Nobody asks the men if they want to go to work - especially men outside the chattering classes who do the most unpleasant work. No one is thinking creatively about how bringing up children can be shared within a loving community of men and women. Even the feminists do not question how their daughters will feel about balancing their wish to be loving mothers and their desire to function in the world, when they have spent their working lives struggling to park them in childcare while not challenging the model that says men are more likely to be working than women.

The person who seeks self-actualisation in the post-modern, managerialised workplace is a very sad person indeed. The image of the population as no more than millions of Dobbie-style house elves, eager to meet every latest target, is a false and depressing one. This discussion of work is mythologised (see my rather dated attempts to unpick some of these myths here) and does an injustice to the millions of working people in this country - of both sexes - for whom work is a humiliating daily grind that crushes their creativity and erodes their self-respect.

7 October 2009

The End of Hegemoney?

Now that the cracks caused by the earthquake that struck the global economy last year have been papered over to the satistfaction of most casual observers, and with stock markets forging ahead (fuelled by the quantitatively eased money that cannot be found for the public sector), the more interesting consequences of the financial crisis are beginning to unwind.

The most potentially momentous is the threat to the hegemonic position of the dollar in world capitalism. Way back at the G20 in April - when our attention was successfully diverted by the trivial tittle-tattle about bankers' bonuses - the Chinese kept their eye on the ball. They joined the Russians in proposing a new neutral international currency to replace the dollar. This call was repeated yesterday by a UN panel - was it a coincidence that this happened on the same day that news leaked about secret deals between the oil states, the Chinese, Russia, France and Japan to end the rule of the petro-dollar by trading petroleum for a basket of currencies? And from a UK perspective, notice which of the 'leading world economies' is missing from this list.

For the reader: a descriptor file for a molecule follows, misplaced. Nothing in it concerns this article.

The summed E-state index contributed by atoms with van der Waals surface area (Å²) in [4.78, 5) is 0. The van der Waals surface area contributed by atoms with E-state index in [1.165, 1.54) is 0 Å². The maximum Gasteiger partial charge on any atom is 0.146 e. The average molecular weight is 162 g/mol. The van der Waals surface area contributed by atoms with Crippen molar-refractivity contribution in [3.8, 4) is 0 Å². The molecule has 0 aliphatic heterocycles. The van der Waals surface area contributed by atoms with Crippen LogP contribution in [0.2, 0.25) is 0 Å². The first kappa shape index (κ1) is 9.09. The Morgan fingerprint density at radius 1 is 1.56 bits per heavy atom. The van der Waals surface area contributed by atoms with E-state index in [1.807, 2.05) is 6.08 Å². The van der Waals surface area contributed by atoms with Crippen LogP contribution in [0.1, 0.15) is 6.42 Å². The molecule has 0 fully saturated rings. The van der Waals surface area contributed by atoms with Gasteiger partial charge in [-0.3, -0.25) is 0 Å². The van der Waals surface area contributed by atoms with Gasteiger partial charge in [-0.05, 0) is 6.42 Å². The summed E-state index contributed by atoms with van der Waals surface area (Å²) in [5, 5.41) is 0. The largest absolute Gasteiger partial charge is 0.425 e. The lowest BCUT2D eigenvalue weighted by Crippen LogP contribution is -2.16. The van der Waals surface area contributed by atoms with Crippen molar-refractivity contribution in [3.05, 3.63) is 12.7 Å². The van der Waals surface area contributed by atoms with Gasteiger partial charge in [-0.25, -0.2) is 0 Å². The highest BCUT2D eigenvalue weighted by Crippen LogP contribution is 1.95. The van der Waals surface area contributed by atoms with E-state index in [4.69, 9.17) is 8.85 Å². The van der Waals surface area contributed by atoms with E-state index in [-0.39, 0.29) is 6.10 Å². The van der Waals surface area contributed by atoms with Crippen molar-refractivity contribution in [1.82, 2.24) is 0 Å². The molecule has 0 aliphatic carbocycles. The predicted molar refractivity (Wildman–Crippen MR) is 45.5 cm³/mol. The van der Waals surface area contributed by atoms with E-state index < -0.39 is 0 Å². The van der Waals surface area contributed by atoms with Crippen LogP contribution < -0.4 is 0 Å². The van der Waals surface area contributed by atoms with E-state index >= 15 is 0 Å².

The embarrassing visit by Hilary Clinton to Beijing in February, where she effectively begged the Chinese to continue buying US debt, indicated the desperate position of the US economy - and polity. With quantitative easing on a grand scale being the only thing keeping the once-mighty dollar afloat its credibility as the foundational currency for the world economic system is utterly undermined. If China ends the rather one-sided deal by which it acquires pointless bits of paper in exchange for massive quantities of consumer goods, the financial crisis will return with a vengence and the US economy will be sucked down into the whirlpool of its own debt.

But are the Chinese seriously proposing the Yuan as a viable alternative? Can the currency of a state capitalist economy play the role of currency of first preference in the global economy? China is now selling its own debt in Yuan rather than dollars and because their currency is backed up by real economic power it should prove popular with investors. But the Yuan is not subject to even the limited influence of speculative movement by international capital. It is non-convertible and still politically controlled by the Chinese Communist Party. It is this control that has enabled China to expand so successfully, because it never faced the risk of having its currency picked off by global capital if it looked too threatening, as happened with the once fierce Asian tigers and the Russian rouble in the late 1990s.

So what is China's game? What does it plan to do with the power its people have won for their state through their hard manual work over the past 30 years? For the sake of humanity let us hope that they plan to use this power as political leverage over the US at Copenhagen. The US needs to be helped to manage its way down from the position of bloated, gun-toting pariah that controlling the world's hegemonic currency has left it in. If the US offers a serious movement on carbon reductions in December, perhaps the rest of the world can allow it a graceful descent, rather than the catastrophic demise which China could precipitate at any moment if it were to flood the market with US Treasuries, or refuse to buy more.